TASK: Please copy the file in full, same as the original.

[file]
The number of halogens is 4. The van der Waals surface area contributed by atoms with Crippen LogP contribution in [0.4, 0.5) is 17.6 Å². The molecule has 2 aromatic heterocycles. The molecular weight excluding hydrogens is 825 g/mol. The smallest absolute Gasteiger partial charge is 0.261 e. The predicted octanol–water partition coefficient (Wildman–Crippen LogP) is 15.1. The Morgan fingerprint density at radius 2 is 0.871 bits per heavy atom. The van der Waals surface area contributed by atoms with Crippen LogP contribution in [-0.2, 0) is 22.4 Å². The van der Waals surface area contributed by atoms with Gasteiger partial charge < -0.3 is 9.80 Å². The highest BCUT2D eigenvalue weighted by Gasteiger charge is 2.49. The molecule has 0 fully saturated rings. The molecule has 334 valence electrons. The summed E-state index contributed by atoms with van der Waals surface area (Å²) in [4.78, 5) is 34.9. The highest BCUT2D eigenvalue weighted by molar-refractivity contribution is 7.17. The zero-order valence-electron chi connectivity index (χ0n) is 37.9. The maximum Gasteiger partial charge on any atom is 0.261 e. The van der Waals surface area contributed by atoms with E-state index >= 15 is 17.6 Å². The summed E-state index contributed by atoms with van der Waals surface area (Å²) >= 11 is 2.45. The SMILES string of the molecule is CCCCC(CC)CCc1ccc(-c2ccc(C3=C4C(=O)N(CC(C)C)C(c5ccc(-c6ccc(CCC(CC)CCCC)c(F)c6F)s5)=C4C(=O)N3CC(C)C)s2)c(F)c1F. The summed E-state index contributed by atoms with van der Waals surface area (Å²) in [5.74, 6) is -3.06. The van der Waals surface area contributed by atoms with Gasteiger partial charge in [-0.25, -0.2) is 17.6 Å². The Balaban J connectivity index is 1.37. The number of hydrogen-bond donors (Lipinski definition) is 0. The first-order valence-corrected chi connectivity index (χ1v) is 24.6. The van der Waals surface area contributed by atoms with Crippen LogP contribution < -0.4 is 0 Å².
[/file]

The number of halogens is 4. The van der Waals surface area contributed by atoms with Crippen LogP contribution in [0.4, 0.5) is 17.6 Å². The molecule has 2 aromatic heterocycles. The molecular weight excluding hydrogens is 825 g/mol. The smallest absolute Gasteiger partial charge is 0.261 e. The predicted octanol–water partition coefficient (Wildman–Crippen LogP) is 15.1. The Morgan fingerprint density at radius 2 is 0.871 bits per heavy atom. The van der Waals surface area contributed by atoms with Crippen LogP contribution in [-0.2, 0) is 22.4 Å². The van der Waals surface area contributed by atoms with Gasteiger partial charge < -0.3 is 9.80 Å². The highest BCUT2D eigenvalue weighted by Gasteiger charge is 2.49. The molecule has 0 fully saturated rings. The molecule has 334 valence electrons. The summed E-state index contributed by atoms with van der Waals surface area (Å²) in [4.78, 5) is 34.9. The highest BCUT2D eigenvalue weighted by molar-refractivity contribution is 7.17. The zero-order valence-electron chi connectivity index (χ0n) is 37.9. The maximum Gasteiger partial charge on any atom is 0.261 e. The van der Waals surface area contributed by atoms with E-state index >= 15 is 17.6 Å². The summed E-state index contributed by atoms with van der Waals surface area (Å²) >= 11 is 2.45. The SMILES string of the molecule is CCCCC(CC)CCc1ccc(-c2ccc(C3=C4C(=O)N(CC(C)C)C(c5ccc(-c6ccc(CCC(CC)CCCC)c(F)c6F)s5)=C4C(=O)N3CC(C)C)s2)c(F)c1F. The summed E-state index contributed by atoms with van der Waals surface area (Å²) in [5.74, 6) is -3.06. The van der Waals surface area contributed by atoms with Gasteiger partial charge in [-0.25, -0.2) is 17.6 Å². The Balaban J connectivity index is 1.37. The number of hydrogen-bond donors (Lipinski definition) is 0. The first-order valence-corrected chi connectivity index (χ1v) is 24.6. The van der Waals surface area contributed by atoms with Crippen LogP contribution < -0.4 is 0 Å².